I have affection for masterful use of repetition. Perhaps it has something to do with the fact that I grew up in a musical and religious household, that I learned early on the power of a chorus to move you on a deeper level of consciousness. Even as I shed the religion of my childhood, I clung to music, trading in devotional tunes for the secular, The King James Bible for Leaves of Grass. I was thinking about this very thing the other day as I sat in Washington Square in San Francisco. I had just visited the Beat Museum and purchased a think paperback copy of Allen Ginsberg’s “Howl”. I was reading the poem again for the first time in years, noticing more than ever the influence of repetitious Whitman. And now I’m thinking of this moment again as I narrow down my list of topics to analyze regarding Toni Morrison’s Song of Solomon. Her use of repetition as a means to deliver her visual and thematic message is lyrical, worth examination.
In an interview titled, “The Art of Fiction”, Morrison described her work in Song of Solomon as “painterly”. In the first chapter, we can certainly see how the repeated use of color engages us visually in the bizarre suicide that opens the novel and introduces the issue of race. Every page of the first ten pages contains numerous literal (as in “yellow house” (3) ) and figurative (as in “sunshine cake” (10) ) references to the colors red, yellow, and blue. The impact is that it indeed feels like a painting. In her description of the only two patients of the only black doctor in town every admitted to Mercy Hospital, “both white” (5), Morrison begins a repetition of color that will continue throughout the entire novel. The repeated labeling of black and white makes race an issue that the reader can’t ignore.
In her narrative and in the songs included in her narrative, Morrison repeats the ideas and images that are at the heart of her narrative. “O Sugarman done fly away” (6), the rose-petal lady sings as Robert Smith leaps to his death wearing big blue wings. When Milkman experiences transformation in the end of the novel it’s the song of his ancestors that helps him, “Solomon done fly / Solomon done gone / Solomon cut across the sky / Solomon gone home”. Flight and wings are repeated throughout the novel in the songs and in the narrative. Even on a sentence level, Morrison uses parallel structure to “sing” her story, “The women’s hands were empty. No pocketbook, no change purse, no wallet, no keys, no small paper bag, no comb, no handkerchief. They carried nothing” (260). Black, white, gold, mercy, justice, deserve: in passage after passage, Morrison repeats words as a kind of chant below the narrative, deepening the overall impact of the story.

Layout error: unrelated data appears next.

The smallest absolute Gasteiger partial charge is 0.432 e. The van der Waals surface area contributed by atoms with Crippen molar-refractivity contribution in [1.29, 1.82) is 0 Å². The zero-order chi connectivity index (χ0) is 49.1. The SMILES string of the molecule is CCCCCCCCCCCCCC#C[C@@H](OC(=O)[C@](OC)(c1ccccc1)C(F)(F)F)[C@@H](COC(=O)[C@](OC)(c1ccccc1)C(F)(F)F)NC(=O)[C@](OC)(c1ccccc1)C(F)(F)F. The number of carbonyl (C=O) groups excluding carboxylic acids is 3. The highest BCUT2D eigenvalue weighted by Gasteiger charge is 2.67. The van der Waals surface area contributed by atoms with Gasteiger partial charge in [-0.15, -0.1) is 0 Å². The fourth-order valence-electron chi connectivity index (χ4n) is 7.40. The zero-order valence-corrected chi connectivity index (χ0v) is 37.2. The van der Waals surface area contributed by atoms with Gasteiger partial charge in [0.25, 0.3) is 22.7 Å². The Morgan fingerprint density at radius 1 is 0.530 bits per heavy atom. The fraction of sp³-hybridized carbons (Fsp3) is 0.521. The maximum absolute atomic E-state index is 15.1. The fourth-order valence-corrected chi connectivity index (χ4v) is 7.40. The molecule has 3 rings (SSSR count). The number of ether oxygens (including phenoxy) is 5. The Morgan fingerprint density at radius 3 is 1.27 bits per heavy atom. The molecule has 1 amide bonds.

Nowhere is this chanting more evident than in Milkman’s transformation from Macon Dead Jr. to a man overflowing with gratitude for life, as in this scene when he comes home to his lover, Sweet:
“He couldn’t get back to Shalimar fast enough, and when he did
get there, dusty and dirty from the run, he leaped into the car and
drove to Sweet’s house. He almost broke her door down from the
incredible high that had begun as soon as he slammed the Byrd
woman’s door…’I want to swim!’ he shouted. ‘Come on, let’s go
swimming. I’m dirty and I want waaaaaater!’
Sweet smiled and said she’d give him a bath.
‘Bath! You think I’d put myself in that tight little porcelain box? I
need the sea! The whole goddam sea!’ Laughing, hollering, he ran
over to her and picked her up at the knees and ran around the room
with her over his shoulder. ‘The sea! I have to swim in the sea. Don’t
give me no itty bitty teeny tiny tub, girl. In need the whole entire
complete deep blue sea!’” (327).
Alliteration, internal rhyme, and the repetition of swim and sea make this passage like a sermon, moving you with sound and rhythm as much as meaning.
Often I attempt such rhythmic communication in my writing. It’s not easily to pull off consistently. It doesn’t always get the reception you’d want, particularly in a culture of readers who’ve been taught that the repeated occurrence of words in what they write is redundant and who are saturated in punchy, straight-forward prose. Oh, but I love it when a writer lapses into a musical mix of words that elaborate on the moment, that sound good and repeat. Morrison’s Song of Solomon is both painterly and song-like and as we know, painting and song are powerful ways to deliver meaning, to move, if movement is what you’re after.